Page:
I have been a digital nomad for the last couple of years. I have always worked in tech and now run a couple of profitable online businesses that give me a reliable income and allow me to fund a nomadic lifestyle.
I recently exited one of my businesses and I am considering to invest the income from the sale in properties, mainly for 2 reasons:
a) I don’t want to keep wasting my money in renting apartments across the cities I stay
b) I believe in properties as investment and I want to diversify my investment portfolio (mainly stocks)
After years of constant wander from one place to another, now I am the type of digital nomad who sticks to few locations: I mainly rotate across 4 places each year (San Francisco, Medellin, Berlin, Bali). Buying a house in each of those location would be difficult and too expensive. Therefore, I was wondering if there was any sort of service that combines an investment opportunity with the ability to access different properties around the world (even if just for a limited time per year) ?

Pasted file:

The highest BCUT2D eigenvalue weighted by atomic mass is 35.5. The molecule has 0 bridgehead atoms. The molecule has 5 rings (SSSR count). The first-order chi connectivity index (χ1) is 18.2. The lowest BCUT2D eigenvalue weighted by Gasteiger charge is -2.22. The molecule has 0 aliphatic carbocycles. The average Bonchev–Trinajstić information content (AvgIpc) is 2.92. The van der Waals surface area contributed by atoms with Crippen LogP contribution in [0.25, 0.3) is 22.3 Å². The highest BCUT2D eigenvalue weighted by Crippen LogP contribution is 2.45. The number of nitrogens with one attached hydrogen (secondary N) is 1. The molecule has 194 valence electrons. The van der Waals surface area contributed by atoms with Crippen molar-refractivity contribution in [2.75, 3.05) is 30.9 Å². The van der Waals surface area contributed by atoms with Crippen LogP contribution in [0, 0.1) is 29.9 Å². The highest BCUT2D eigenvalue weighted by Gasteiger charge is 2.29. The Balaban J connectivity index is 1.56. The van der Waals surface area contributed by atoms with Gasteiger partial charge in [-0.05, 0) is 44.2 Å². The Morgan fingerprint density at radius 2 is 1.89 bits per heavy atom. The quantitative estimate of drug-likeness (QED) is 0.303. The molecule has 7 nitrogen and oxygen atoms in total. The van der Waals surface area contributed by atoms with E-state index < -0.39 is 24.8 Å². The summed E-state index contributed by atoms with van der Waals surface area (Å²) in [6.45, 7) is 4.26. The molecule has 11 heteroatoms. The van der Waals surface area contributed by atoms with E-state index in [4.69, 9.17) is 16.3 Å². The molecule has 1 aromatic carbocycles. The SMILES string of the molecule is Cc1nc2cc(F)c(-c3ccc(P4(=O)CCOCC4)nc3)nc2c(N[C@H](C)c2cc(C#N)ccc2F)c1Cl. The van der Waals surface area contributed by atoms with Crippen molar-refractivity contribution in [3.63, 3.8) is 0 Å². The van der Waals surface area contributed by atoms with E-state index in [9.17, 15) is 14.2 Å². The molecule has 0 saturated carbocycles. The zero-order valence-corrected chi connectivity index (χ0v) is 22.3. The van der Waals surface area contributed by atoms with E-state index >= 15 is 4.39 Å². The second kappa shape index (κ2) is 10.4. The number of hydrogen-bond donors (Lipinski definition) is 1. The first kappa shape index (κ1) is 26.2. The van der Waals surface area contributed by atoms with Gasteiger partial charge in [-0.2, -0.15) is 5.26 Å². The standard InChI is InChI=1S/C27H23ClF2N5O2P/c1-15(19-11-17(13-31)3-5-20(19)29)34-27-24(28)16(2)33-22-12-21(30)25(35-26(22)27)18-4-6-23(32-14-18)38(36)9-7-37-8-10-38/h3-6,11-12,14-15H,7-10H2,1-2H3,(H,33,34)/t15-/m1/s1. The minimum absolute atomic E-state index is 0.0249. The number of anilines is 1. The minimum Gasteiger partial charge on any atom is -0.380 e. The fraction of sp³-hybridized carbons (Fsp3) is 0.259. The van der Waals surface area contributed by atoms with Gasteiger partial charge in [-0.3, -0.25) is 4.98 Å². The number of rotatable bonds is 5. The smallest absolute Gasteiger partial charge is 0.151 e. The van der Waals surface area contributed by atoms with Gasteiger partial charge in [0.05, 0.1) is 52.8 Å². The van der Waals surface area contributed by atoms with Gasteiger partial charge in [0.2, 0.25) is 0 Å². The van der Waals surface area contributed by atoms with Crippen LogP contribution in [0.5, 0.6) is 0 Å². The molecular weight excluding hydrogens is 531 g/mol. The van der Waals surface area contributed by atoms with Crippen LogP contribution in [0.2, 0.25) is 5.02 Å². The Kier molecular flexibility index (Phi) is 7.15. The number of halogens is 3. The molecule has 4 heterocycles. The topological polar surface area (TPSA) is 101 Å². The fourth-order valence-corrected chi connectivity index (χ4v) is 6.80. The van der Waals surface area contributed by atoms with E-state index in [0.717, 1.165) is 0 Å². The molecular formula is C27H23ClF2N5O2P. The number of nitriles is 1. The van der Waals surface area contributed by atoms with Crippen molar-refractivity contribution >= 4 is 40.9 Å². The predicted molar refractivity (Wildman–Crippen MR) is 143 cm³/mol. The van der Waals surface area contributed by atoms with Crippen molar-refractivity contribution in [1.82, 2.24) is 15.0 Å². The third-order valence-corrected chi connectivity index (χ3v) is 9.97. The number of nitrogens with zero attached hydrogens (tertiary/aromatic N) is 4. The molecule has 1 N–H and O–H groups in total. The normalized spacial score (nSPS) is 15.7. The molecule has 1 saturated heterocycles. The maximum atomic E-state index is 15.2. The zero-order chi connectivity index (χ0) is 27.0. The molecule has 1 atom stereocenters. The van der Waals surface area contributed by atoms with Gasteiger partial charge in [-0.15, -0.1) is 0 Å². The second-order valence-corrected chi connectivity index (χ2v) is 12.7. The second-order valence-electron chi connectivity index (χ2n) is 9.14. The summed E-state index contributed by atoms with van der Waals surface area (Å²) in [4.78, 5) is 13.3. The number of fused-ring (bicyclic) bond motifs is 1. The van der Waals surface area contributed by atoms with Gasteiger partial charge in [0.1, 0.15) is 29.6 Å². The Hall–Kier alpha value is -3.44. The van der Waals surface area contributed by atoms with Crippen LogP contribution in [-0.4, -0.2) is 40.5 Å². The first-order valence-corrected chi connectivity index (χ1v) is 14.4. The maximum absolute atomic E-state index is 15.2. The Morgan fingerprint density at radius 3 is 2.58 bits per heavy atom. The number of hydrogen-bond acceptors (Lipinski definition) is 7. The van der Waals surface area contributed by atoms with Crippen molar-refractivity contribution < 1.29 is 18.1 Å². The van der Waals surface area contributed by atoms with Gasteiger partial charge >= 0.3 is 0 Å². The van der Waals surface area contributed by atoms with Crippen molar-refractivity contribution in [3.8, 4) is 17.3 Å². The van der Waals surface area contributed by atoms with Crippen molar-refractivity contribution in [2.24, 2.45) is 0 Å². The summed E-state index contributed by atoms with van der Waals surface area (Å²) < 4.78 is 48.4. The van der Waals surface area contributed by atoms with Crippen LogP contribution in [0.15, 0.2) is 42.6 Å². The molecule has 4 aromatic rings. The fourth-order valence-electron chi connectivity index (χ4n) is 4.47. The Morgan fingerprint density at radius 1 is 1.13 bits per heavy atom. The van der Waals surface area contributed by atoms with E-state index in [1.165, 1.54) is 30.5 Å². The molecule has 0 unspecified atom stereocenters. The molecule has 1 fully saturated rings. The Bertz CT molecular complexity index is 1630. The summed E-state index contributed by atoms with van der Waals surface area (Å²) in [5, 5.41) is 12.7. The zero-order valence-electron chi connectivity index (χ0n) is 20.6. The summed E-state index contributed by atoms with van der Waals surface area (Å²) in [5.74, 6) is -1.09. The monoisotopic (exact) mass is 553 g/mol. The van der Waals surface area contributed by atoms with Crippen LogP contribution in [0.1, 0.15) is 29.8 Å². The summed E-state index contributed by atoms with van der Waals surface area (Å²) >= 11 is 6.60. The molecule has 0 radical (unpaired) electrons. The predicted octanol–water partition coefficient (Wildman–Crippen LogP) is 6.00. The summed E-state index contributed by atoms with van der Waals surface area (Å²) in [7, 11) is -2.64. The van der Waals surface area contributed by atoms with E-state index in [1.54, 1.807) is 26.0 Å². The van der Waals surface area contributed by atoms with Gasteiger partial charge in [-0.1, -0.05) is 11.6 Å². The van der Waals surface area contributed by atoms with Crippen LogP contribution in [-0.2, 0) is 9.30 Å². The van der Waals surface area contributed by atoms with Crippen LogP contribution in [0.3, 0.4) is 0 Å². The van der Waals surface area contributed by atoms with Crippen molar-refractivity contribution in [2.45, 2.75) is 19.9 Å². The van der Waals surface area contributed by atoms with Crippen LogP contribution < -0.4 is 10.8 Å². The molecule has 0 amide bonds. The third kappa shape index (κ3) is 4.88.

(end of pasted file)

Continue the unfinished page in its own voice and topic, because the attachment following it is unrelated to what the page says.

Imagine living in 4 cities per year and having a house in each place that you can exclusively use for 3 months and at the same time having your investment growing (this depending on the market, of course). Wouldn’t that be great? I believe it could be done via a property fund selling you a share and giving you access to some of their properties for a limited timeframe each year.
Has anyone heard of anything like that?
I’m currently in Penang, Malaysia and I was thinking to head to Thailand next. What are the best islands in Thailand to get some work done? I was considering either Ko Lanta or Ko Phangan because those both islands have coworking spaces. I might need to take some client calls, also video. Is the wifi good enough? Are there any other differences between the islands?